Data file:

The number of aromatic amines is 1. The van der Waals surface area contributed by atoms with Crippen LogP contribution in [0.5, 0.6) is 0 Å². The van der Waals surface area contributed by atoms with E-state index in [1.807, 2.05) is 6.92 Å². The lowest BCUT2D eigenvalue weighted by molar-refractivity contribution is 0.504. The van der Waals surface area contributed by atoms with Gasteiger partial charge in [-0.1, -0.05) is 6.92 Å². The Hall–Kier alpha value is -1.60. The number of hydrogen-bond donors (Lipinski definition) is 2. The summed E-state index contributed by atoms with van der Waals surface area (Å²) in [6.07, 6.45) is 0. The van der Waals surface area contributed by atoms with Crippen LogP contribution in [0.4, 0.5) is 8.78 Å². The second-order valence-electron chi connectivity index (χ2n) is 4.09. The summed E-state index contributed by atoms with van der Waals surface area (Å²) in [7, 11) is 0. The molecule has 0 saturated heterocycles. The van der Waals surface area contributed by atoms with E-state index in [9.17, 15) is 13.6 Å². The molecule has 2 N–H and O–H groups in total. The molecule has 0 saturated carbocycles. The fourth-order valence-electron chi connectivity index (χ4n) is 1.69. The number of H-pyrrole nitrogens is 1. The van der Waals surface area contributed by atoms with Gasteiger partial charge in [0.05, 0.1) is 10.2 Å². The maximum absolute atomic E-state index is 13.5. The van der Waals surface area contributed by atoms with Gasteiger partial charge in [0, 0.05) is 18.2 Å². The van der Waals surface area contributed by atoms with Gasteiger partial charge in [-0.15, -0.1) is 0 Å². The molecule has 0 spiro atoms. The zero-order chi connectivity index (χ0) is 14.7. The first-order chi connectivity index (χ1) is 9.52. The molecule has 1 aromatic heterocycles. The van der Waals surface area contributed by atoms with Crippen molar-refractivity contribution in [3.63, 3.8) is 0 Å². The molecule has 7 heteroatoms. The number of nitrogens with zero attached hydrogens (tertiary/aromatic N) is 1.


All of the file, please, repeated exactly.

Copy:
The number of aromatic amines is 1. The van der Waals surface area contributed by atoms with Crippen LogP contribution in [0.5, 0.6) is 0 Å². The van der Waals surface area contributed by atoms with E-state index in [1.807, 2.05) is 6.92 Å². The lowest BCUT2D eigenvalue weighted by molar-refractivity contribution is 0.504. The van der Waals surface area contributed by atoms with Gasteiger partial charge in [-0.1, -0.05) is 6.92 Å². The Hall–Kier alpha value is -1.60. The number of hydrogen-bond donors (Lipinski definition) is 2. The summed E-state index contributed by atoms with van der Waals surface area (Å²) in [6.07, 6.45) is 0. The van der Waals surface area contributed by atoms with Crippen LogP contribution in [0.4, 0.5) is 8.78 Å². The second-order valence-electron chi connectivity index (χ2n) is 4.09. The summed E-state index contributed by atoms with van der Waals surface area (Å²) in [7, 11) is 0. The molecule has 0 saturated heterocycles. The van der Waals surface area contributed by atoms with E-state index in [9.17, 15) is 13.6 Å². The molecule has 2 N–H and O–H groups in total. The molecule has 0 saturated carbocycles. The fourth-order valence-electron chi connectivity index (χ4n) is 1.69. The number of H-pyrrole nitrogens is 1. The van der Waals surface area contributed by atoms with Gasteiger partial charge in [0.05, 0.1) is 10.2 Å². The maximum absolute atomic E-state index is 13.5. The van der Waals surface area contributed by atoms with Gasteiger partial charge in [0, 0.05) is 18.2 Å². The van der Waals surface area contributed by atoms with Gasteiger partial charge in [-0.15, -0.1) is 0 Å². The molecule has 0 spiro atoms. The zero-order chi connectivity index (χ0) is 14.7. The first-order chi connectivity index (χ1) is 9.52. The molecule has 1 aromatic heterocycles. The van der Waals surface area contributed by atoms with Crippen molar-refractivity contribution in [3.63, 3.8) is 0 Å². The molecule has 7 heteroatoms. The number of nitrogens with zero attached hydrogens (tertiary/aromatic N) is 1.